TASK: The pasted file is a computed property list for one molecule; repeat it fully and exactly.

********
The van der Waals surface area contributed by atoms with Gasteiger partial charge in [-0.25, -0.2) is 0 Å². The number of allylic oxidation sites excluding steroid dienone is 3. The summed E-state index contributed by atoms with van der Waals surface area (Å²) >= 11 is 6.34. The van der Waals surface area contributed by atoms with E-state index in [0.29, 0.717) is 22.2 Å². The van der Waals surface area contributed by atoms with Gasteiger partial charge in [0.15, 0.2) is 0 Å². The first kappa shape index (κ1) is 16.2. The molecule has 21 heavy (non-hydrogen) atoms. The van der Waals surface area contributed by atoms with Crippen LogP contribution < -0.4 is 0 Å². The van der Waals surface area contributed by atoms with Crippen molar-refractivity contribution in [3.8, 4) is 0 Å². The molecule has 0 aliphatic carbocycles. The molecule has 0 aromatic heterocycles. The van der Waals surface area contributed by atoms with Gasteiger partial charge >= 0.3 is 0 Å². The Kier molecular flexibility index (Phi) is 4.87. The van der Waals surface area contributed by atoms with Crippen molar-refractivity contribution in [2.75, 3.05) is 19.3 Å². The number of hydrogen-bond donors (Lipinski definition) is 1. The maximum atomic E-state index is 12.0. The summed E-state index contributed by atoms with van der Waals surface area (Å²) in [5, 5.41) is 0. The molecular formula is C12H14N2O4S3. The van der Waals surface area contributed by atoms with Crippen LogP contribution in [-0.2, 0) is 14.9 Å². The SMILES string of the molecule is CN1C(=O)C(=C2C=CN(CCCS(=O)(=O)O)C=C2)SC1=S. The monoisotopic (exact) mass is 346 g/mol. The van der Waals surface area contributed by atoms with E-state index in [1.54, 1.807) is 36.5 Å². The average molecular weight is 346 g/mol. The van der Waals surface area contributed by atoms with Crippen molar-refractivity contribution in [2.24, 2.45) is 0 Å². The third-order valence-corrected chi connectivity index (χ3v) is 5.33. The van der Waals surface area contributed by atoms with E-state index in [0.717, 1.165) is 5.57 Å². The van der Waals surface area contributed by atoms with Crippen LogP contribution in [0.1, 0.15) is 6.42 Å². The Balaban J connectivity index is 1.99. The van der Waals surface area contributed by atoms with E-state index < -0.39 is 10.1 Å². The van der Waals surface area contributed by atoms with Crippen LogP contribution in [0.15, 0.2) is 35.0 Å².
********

The van der Waals surface area contributed by atoms with Gasteiger partial charge in [-0.25, -0.2) is 0 Å². The number of allylic oxidation sites excluding steroid dienone is 3. The summed E-state index contributed by atoms with van der Waals surface area (Å²) >= 11 is 6.34. The van der Waals surface area contributed by atoms with E-state index in [0.29, 0.717) is 22.2 Å². The van der Waals surface area contributed by atoms with Gasteiger partial charge in [0.15, 0.2) is 0 Å². The first kappa shape index (κ1) is 16.2. The molecule has 21 heavy (non-hydrogen) atoms. The van der Waals surface area contributed by atoms with Crippen LogP contribution < -0.4 is 0 Å². The van der Waals surface area contributed by atoms with Crippen molar-refractivity contribution in [3.8, 4) is 0 Å². The molecule has 0 aliphatic carbocycles. The molecule has 0 aromatic heterocycles. The van der Waals surface area contributed by atoms with Gasteiger partial charge >= 0.3 is 0 Å². The Kier molecular flexibility index (Phi) is 4.87. The van der Waals surface area contributed by atoms with Crippen molar-refractivity contribution in [2.75, 3.05) is 19.3 Å². The number of hydrogen-bond donors (Lipinski definition) is 1. The maximum atomic E-state index is 12.0. The summed E-state index contributed by atoms with van der Waals surface area (Å²) in [5, 5.41) is 0. The molecular formula is C12H14N2O4S3. The van der Waals surface area contributed by atoms with Crippen LogP contribution in [-0.2, 0) is 14.9 Å². The SMILES string of the molecule is CN1C(=O)C(=C2C=CN(CCCS(=O)(=O)O)C=C2)SC1=S. The monoisotopic (exact) mass is 346 g/mol. The van der Waals surface area contributed by atoms with E-state index in [1.54, 1.807) is 36.5 Å². The average molecular weight is 346 g/mol. The van der Waals surface area contributed by atoms with Crippen molar-refractivity contribution in [2.24, 2.45) is 0 Å². The third-order valence-corrected chi connectivity index (χ3v) is 5.33. The van der Waals surface area contributed by atoms with E-state index in [0.717, 1.165) is 5.57 Å². The van der Waals surface area contributed by atoms with Crippen LogP contribution in [0.1, 0.15) is 6.42 Å². The Balaban J connectivity index is 1.99. The van der Waals surface area contributed by atoms with E-state index < -0.39 is 10.1 Å². The van der Waals surface area contributed by atoms with Crippen LogP contribution in [0.15, 0.2) is 35.0 Å².